PUNCTURE DEALS BLOW TO HK LE MANS TEAM A high-speed tyre blowout ended the new Hong Kong Le Mans team's hopes of a podium finish in their big-race debut in Italy. Noble Group-GruppeM Racing were running fifth in their category in...
PUNCTURE DEALS BLOW TO HK LE MANS TEAM
A high-speed tyre blowout ended the new Hong Kong Le Mans team's hopes of a podium finish in their big-race debut in Italy.
Noble Group-GruppeM Racing were running fifth in their category in the prestigious 1,000km of Monza when the fates intervened, forcing them to retire.
The rear left tyre on the bauhinia-emblazoned Porsche GT3 RSR punctured and unravelled at 260kmh, ripping out the brake lining and causing driver Matthew Marsh to career off the track and into the gravel trap on lap 46 of the 173-lap race.
"It's unfortunate but, all things considered, it could have been a lot worse," said Marsh. "A puncture at that speed is pretty dangerous, but the car is OK -- and so am I."
"We were in fifth position despite making two unscheduled pitstops and losing some time when I was shunted by one of the Ferraris and spun around, so we had genuine hopes of a podium finish. Then again, a lot of the teams that were forced out will be saying the same thing."
The retirement was especially frustrating for co-driver Darryl O'Young, who had been waiting to take over behind the wheel for the second half of the five-hour race.
But he at least had the satisfaction of a solid qualifying session, posting a time good enough for the team to start seventh out of the 14 cars in their category.
"I was really looking forward to racing, but it wasn't to be," said O'Young. "Even so, we can take a lot of positives from the weekend. We qualified seventh and were running fifth, so that shows we are competitive."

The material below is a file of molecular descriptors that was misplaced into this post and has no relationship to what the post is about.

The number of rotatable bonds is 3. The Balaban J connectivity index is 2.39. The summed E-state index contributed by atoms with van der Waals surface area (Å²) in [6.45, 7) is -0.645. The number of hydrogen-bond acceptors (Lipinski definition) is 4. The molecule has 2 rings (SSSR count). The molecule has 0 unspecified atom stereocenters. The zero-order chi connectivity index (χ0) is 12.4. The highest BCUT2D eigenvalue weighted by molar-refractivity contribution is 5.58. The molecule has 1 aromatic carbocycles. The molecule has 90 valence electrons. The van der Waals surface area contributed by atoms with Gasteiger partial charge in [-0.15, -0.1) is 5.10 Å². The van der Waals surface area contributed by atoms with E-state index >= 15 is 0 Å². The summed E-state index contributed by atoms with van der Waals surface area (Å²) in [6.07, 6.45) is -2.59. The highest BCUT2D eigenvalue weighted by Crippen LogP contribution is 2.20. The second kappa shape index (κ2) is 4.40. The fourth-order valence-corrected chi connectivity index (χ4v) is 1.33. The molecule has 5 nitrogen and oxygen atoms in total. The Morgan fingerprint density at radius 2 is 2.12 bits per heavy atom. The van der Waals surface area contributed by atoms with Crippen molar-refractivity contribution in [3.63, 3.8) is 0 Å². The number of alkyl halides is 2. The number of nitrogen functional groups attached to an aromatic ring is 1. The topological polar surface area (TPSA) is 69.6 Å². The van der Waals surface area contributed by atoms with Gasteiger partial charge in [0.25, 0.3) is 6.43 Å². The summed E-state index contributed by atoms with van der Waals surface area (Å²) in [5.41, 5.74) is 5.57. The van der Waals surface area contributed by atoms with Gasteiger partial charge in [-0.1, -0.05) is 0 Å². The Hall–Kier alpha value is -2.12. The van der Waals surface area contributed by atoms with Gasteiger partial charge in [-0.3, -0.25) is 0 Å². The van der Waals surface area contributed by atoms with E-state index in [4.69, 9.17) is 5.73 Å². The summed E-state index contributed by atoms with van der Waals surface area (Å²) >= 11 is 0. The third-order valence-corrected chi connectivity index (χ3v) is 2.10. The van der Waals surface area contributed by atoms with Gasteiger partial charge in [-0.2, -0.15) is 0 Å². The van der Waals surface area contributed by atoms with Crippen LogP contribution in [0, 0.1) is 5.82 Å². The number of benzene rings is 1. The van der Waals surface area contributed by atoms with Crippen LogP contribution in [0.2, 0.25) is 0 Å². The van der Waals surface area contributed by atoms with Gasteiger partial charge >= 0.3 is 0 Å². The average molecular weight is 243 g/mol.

"You need a little bit of luck in endurance racing and we didn't get it this time, but these things even themselves out over time and we're very confident about the rest of the season."
Noble Group-GruppeM Racing are attempting to become the first Hong Kong team to take part in the world's greatest endurance race, the Le Mans 24 Hours. They are competing in a series of warm-up races in Europe, China and the United States with the aim of being invited to Le Mans in June 2006.
Endurance racing cars are divided into four categories -- P1 and P2 for prototypes (cars designed specifically for racing) and GT1 and GT2 for modified road cars. Marsh and O'Young, who both have plenty of experience in Porsches, are competing in GT2.
The Hong Kong team will be in action again in just over a month at the 1,000km of Silverstone in the UK, when they hope tyre supplier Pirelli can produce a more reliable set of treads.
"We had three punctures throughout the weekend and other cars with Pirelli tyres had the same problem," said Marsh. "In contrast, the winners in our class were on Dunlops. I'm sure this is something Pirelli will be looking at between now and Silverstone."
Marc Lieb and Xavier Pompidou, driving a Porsche GT3R for Sebah Automotive, won the GT2 class at Monza. Overall victory went to Pescarolo Sport's Jean-Christophe Boullion and Emmanuel Collard in a P1-category Pescarolo Judd.
Both Monza and Silverstone are part of the Le Mans Endurance Series, a season of 1,000km races in Europe designed to help teams and drivers get in shape for Le Mans.